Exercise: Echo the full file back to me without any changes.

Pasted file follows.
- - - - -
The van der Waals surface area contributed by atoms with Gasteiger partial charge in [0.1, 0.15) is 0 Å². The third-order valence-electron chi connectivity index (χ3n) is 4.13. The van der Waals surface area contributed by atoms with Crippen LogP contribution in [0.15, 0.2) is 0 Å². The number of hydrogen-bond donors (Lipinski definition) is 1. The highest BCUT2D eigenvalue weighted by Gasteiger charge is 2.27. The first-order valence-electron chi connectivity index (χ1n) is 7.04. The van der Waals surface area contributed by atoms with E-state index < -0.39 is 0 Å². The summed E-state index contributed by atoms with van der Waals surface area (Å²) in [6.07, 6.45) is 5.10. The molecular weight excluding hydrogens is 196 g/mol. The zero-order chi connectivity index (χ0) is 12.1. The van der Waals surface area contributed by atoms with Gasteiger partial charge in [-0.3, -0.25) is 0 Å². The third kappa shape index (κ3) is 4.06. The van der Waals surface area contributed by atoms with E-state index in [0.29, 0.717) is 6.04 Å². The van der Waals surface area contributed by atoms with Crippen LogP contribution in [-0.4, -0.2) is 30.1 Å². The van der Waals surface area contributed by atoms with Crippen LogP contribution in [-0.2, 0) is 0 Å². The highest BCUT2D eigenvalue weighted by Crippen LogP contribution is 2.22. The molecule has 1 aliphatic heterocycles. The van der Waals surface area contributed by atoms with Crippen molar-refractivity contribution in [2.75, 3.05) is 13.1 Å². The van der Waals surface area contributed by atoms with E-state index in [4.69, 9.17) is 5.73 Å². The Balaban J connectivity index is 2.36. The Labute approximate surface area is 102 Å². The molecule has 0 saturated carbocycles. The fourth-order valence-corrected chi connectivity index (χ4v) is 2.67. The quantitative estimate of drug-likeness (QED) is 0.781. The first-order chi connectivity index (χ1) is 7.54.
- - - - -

The van der Waals surface area contributed by atoms with Gasteiger partial charge in [0.1, 0.15) is 0 Å². The third-order valence-electron chi connectivity index (χ3n) is 4.13. The van der Waals surface area contributed by atoms with Crippen LogP contribution in [0.15, 0.2) is 0 Å². The number of hydrogen-bond donors (Lipinski definition) is 1. The highest BCUT2D eigenvalue weighted by Gasteiger charge is 2.27. The first-order valence-electron chi connectivity index (χ1n) is 7.04. The van der Waals surface area contributed by atoms with E-state index < -0.39 is 0 Å². The summed E-state index contributed by atoms with van der Waals surface area (Å²) in [6.07, 6.45) is 5.10. The molecular weight excluding hydrogens is 196 g/mol. The zero-order chi connectivity index (χ0) is 12.1. The van der Waals surface area contributed by atoms with Gasteiger partial charge in [-0.3, -0.25) is 0 Å². The third kappa shape index (κ3) is 4.06. The van der Waals surface area contributed by atoms with E-state index in [0.29, 0.717) is 6.04 Å². The van der Waals surface area contributed by atoms with Crippen LogP contribution in [-0.4, -0.2) is 30.1 Å². The van der Waals surface area contributed by atoms with Crippen LogP contribution in [-0.2, 0) is 0 Å². The highest BCUT2D eigenvalue weighted by Crippen LogP contribution is 2.22. The molecule has 1 aliphatic heterocycles. The van der Waals surface area contributed by atoms with Crippen molar-refractivity contribution in [2.75, 3.05) is 13.1 Å². The van der Waals surface area contributed by atoms with E-state index in [4.69, 9.17) is 5.73 Å². The Balaban J connectivity index is 2.36. The Labute approximate surface area is 102 Å². The molecule has 0 saturated carbocycles. The fourth-order valence-corrected chi connectivity index (χ4v) is 2.67. The quantitative estimate of drug-likeness (QED) is 0.781. The first-order chi connectivity index (χ1) is 7.54.